One patient, Evelyne* told me she had her take-home doses taken away after testing positive for cocaine on a UDS. “Cocaine doesn’t magically appear in your system” the doctor said, despite the patient pleading “innocence”. Sometime later, after Evelyne’s take-homes were suspended and her urine was sent to more accurate laboratory testing, the doctor realized the initial result was wrong, known as a false positive.

Evelyne is advocating that UDS be sent to proper laboratories for testing, especially when patients say the result is a false positive. “The stakes are too high”, Evelyne says. It can mean the difference of being able to go to work every morning, or instead having to go to your pharmacy to receive your witnessed dose. From what I understand, screening tests are done in clinics via immunoassays which are cheaper, quicker, and easier than sending a sample off to the laboratory. Ideally, if one of these screens comes back positive the rest of the urine sample should be sent to a laboratory for more accurate testing. Yet, in Evelyne’s case, the course of her clinical care changed before this confirmatory test.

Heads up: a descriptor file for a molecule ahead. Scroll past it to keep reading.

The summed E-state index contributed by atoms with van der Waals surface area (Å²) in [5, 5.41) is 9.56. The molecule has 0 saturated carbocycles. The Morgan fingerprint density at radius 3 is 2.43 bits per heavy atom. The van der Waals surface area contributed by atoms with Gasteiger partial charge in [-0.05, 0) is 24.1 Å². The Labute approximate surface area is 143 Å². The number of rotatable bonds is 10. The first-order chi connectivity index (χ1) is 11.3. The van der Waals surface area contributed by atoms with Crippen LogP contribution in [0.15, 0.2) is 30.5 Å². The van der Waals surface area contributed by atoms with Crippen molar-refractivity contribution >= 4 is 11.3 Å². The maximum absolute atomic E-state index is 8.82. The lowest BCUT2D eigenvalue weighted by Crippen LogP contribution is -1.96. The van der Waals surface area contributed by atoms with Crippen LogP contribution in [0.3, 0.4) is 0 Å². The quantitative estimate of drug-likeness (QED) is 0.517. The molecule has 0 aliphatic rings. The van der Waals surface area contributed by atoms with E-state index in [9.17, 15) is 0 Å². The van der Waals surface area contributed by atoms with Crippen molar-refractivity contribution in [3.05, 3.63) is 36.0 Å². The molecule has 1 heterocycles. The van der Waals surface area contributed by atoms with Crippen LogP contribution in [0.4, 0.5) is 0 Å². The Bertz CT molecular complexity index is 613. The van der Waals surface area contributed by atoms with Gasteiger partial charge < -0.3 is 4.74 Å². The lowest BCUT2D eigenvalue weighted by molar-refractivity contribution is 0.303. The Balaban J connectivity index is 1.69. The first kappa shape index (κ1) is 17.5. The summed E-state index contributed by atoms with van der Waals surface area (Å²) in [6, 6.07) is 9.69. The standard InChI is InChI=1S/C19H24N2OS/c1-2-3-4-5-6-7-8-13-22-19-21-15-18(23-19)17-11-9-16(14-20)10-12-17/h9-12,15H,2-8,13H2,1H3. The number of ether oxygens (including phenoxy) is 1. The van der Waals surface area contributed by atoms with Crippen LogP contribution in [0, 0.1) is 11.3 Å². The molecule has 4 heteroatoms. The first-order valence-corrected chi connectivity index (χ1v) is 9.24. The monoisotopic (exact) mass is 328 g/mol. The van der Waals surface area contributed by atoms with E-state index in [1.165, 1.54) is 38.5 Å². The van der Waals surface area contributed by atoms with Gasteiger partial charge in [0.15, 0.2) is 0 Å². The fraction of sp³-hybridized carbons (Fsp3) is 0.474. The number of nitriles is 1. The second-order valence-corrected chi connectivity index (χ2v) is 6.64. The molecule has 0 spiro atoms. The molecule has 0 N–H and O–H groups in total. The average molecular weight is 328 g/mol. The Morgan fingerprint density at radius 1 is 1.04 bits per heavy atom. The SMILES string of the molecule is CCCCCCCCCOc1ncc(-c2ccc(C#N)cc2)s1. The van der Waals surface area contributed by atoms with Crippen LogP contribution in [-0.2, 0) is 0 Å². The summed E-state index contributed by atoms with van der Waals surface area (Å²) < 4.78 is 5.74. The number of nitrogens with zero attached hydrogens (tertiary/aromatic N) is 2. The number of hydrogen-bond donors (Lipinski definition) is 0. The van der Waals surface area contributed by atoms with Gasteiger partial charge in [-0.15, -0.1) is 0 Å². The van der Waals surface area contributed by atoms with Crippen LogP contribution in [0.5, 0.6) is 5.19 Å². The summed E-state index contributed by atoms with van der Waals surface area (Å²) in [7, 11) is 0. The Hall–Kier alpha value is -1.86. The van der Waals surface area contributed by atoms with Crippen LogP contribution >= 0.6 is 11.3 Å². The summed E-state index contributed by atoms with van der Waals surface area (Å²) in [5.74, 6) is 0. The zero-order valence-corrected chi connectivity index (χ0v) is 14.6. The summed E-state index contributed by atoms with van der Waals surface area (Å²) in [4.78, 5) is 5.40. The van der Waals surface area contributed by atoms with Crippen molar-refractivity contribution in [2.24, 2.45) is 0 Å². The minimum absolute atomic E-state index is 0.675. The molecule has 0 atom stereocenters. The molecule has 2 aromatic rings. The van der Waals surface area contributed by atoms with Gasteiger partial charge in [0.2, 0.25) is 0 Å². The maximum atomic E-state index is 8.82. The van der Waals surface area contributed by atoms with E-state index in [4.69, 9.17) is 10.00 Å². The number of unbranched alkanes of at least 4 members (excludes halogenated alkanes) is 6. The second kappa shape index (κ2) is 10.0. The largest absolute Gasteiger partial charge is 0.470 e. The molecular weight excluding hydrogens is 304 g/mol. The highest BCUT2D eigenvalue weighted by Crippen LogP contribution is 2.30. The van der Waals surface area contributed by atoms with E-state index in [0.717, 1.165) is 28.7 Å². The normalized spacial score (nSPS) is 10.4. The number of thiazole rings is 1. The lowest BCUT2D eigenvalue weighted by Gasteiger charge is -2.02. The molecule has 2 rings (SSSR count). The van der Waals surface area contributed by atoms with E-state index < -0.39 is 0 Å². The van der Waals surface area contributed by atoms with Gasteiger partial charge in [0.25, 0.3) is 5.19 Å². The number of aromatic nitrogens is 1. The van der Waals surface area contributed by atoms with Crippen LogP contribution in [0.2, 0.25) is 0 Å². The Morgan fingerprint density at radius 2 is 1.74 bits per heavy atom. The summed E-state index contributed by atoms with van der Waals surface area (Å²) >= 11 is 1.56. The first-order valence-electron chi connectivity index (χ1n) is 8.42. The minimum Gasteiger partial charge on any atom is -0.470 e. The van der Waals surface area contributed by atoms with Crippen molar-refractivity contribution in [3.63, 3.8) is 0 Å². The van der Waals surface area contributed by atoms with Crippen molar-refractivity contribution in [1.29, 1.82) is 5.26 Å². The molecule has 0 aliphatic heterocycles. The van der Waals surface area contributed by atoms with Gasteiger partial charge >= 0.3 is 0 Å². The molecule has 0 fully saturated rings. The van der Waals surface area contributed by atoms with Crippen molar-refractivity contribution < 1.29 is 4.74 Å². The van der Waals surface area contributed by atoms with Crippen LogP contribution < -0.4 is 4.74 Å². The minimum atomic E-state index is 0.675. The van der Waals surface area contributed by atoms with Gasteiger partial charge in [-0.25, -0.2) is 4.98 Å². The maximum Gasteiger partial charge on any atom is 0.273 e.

Here’s what I think. These tests certainly have a purpose, and an important one at that. But the accuracy of the testing is questionable and the clinical guidelines confusing, and many patients report feeling stigmatized and undermined by the person requesting this test.

I wonder how this testing could be done in a way that prioritizes safety and compassion?